Can Israel ‘Win by Winning’?

A review of Daniel Pipes’ ‘Israel Victory’

Daniel Greenfield | June 21, 2024

A week before the Oct 7 Hamas assault on Israel, Daniel Pipes, a longtime respected foreign policy expert, a former board member of the United States Institute of Peace and the president of the Middle East Forum, had turned in his manuscript for his new book.

What emerged in the final months of 2023 was “Israel Victory: How Zionists Win Acceptance and Palestinians Get Liberated.” The foundational thesis of Pipes’ work, that Israel had spent far too much conciliating the Islamic terrorist groups that dominate Gaza and the West Bank, offering them the promise of peace and prosperity, emerged from the rubble more relevant than ever.

“Israeli leaders seek to improve Palestinian economic welfare: I call this the policy of enrichment,” Pipes writes in ‘Israel Victory’, criticizing Israel for not adopting “the universal tactic of depriving an economy of resources, but on the opposite one of helping Palestinians to develop economically.”

The quintessential liberal fallacy also at the root of America’s failures in the War on Terror held that wars were fought against regimes not people. Even when Israel achieved its victories on the battlefield, it still believed that peace would come through mutual prosperity and befriending foes. This vision is alien to the region and rather than bringing peace has only perpetuated generations of war.

In the months before Oct 7, Arab Muslim workers from Gaza were allowed in increasing numbers to work in Israel. And in the months since Oct 7, Israel, under political pressure, has flooded Gaza with aid. The pre-10/7 appeasement failed to prevent the massacres, rapes and kidnappings and the post-10/7 benevolence only convinced Muslims in Gaza they would win.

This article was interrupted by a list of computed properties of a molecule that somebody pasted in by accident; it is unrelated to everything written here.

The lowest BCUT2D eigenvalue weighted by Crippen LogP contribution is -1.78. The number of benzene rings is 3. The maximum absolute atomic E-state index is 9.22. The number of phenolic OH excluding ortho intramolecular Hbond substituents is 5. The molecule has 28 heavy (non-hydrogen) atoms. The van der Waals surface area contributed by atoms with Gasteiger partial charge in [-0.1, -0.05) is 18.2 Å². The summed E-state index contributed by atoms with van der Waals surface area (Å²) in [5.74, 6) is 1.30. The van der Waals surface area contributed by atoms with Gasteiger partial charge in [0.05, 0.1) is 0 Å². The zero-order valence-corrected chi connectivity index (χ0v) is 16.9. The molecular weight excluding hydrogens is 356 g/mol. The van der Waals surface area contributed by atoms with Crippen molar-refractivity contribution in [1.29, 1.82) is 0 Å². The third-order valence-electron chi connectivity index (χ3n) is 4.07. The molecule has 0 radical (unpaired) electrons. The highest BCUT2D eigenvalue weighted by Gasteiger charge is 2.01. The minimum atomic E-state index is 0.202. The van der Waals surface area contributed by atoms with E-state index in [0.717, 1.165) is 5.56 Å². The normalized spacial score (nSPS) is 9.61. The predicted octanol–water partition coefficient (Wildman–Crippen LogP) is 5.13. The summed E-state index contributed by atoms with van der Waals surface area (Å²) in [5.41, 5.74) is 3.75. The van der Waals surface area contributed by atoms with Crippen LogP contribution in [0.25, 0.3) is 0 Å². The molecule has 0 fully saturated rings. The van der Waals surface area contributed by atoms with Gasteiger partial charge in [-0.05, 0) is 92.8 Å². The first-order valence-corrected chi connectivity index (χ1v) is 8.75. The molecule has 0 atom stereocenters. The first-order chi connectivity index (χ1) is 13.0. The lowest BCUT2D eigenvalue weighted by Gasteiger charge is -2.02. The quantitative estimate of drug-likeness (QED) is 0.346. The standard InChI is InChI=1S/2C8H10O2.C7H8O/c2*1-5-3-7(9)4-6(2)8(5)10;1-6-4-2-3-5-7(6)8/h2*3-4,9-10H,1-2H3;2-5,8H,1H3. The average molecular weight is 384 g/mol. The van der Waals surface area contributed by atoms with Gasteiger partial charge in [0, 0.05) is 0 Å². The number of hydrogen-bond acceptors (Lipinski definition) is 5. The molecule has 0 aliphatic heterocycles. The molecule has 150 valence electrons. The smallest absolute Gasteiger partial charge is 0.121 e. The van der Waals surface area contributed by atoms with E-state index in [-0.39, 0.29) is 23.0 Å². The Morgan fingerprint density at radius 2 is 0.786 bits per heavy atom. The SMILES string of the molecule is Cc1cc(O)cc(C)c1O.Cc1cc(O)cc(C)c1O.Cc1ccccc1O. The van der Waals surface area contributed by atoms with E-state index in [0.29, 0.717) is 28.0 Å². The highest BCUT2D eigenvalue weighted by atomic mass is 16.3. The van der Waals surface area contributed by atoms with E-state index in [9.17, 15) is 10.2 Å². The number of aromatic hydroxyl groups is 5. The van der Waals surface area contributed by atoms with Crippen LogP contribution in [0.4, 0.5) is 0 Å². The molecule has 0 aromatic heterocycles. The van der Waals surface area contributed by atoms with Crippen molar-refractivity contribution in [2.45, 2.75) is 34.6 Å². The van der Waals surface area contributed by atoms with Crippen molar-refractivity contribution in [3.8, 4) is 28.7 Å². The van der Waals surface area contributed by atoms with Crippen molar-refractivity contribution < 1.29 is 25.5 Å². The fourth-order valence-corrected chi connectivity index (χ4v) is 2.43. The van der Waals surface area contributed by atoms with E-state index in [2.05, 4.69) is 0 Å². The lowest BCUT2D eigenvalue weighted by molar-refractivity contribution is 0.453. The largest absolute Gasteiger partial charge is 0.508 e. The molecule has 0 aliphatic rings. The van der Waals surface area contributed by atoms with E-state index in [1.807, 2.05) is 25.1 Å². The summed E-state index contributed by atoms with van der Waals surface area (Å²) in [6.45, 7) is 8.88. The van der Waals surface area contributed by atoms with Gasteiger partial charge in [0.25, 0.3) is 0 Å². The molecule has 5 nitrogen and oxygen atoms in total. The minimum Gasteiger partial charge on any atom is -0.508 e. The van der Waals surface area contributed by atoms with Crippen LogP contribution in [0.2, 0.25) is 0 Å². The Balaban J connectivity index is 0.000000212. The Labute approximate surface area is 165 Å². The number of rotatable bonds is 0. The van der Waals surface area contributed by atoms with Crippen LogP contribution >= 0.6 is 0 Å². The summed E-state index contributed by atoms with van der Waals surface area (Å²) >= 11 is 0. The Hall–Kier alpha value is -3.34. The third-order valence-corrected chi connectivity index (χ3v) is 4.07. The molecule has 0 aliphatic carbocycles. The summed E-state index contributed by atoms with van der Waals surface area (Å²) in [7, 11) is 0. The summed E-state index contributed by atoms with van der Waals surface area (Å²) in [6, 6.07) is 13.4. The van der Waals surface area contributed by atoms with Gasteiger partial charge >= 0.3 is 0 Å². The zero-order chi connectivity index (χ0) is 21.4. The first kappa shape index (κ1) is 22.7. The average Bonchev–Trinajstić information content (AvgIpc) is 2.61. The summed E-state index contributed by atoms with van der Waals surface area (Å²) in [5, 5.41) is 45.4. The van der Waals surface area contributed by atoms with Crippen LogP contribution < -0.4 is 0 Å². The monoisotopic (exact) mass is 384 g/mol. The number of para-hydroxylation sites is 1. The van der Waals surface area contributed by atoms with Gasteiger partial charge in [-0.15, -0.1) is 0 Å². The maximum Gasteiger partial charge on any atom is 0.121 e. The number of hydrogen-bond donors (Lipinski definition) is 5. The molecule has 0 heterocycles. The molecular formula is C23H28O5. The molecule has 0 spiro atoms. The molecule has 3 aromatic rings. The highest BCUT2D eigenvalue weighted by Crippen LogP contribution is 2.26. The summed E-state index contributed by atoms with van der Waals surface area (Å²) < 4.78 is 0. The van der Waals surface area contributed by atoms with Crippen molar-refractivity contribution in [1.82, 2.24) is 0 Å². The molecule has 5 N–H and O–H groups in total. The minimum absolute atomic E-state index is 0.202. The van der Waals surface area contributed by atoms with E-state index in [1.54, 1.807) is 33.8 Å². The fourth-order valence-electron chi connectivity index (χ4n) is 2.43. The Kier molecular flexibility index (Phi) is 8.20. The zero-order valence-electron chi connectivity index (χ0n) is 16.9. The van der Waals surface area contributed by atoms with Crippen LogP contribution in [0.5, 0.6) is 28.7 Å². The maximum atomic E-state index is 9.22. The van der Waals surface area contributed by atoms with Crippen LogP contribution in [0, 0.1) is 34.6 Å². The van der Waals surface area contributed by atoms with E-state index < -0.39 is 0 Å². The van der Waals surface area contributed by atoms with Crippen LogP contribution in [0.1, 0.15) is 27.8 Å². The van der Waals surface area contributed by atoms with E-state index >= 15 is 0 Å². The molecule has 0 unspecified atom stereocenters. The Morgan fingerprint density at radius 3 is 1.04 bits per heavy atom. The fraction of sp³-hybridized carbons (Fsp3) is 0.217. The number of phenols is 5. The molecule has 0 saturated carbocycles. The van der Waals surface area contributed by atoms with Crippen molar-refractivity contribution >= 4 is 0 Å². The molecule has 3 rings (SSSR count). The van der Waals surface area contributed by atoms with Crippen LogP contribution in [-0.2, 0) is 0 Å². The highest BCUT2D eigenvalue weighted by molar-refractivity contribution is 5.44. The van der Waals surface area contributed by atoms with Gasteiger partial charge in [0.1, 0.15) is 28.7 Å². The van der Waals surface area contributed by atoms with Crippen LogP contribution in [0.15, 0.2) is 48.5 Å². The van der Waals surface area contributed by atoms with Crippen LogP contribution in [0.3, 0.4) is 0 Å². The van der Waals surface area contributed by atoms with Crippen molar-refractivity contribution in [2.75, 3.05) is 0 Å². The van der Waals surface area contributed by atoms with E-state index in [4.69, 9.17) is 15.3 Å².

“Israel Victory” contends that Israel can’t win through conciliation, it can only win by winning and that furthermore, victory is ultimately the best possible outcome for both sides. Israel’s reticence to achieve a conclusive and decisive victory, and then to act like winners infused generations of Arab Muslims living in the West Bank and Gaza with the conviction that they can destroy Israel if they transform their societies into killing machines and turn over political power to terrorists.

It is as if instead of defeating Nazi Germany or Imperial Japan, the Allies had left a core regime and population intact and free to plot war for another 50 years. That is what happened in Israel.

The dynamic in which we try to win over the Muslim world, only to have it reject us to which we respond with even more concerted efforts to win it over has become all too familiar to most of us. And it’s the dynamic that “Israel Victory” places at the heart of the conflict. The combination of relentless international pressure and the conviction that peace can only be achieved by winning hearts and minds, rather than by winning wars, has created a doom spiral of ‘rejectionism’ and ‘conciliation’.

“Rejectionism, however, will not collapse on its own. It must be broken. Only one party, Israel, can achieve this. Doing so will require major changes, indeed, a paradigm shift,” Pipes writes. “That means abandoning conciliation and returning to the eternal verities of war. I call this Israel Victory. More negatively but more accurately, it consists of Palestinian defeat.”

Essentially for Israel to win, it has to defeat the enemy side not just enough to achieve a battlefield victory, but to finally convince it that any further fighting can only be futile.

In an era where everyone from Obama and Biden to some of their opponents on the right complain about “endless wars”, the idea of ending them by winning them seems radical.

But endless wars persist, the way that many other problems do, because we have abandoned the common sense solutions that everyone used to understand in favor of new models that don’t work. In “Israel Victory: How Zionists Win Acceptance and Palestinians Get Liberated’, Pipes briefly and ably traces the history of the collision between Israeli optimism and Muslim hatred, he shows that, contrary to leftist myth, Israeli governments and leading figures like Moshe Dayan had bent over backward to accommodate and appease the Arab Muslim population.

In one revealing incident, ‘Israel Victory’ relates an incident that took place after the victory of the Six Day War.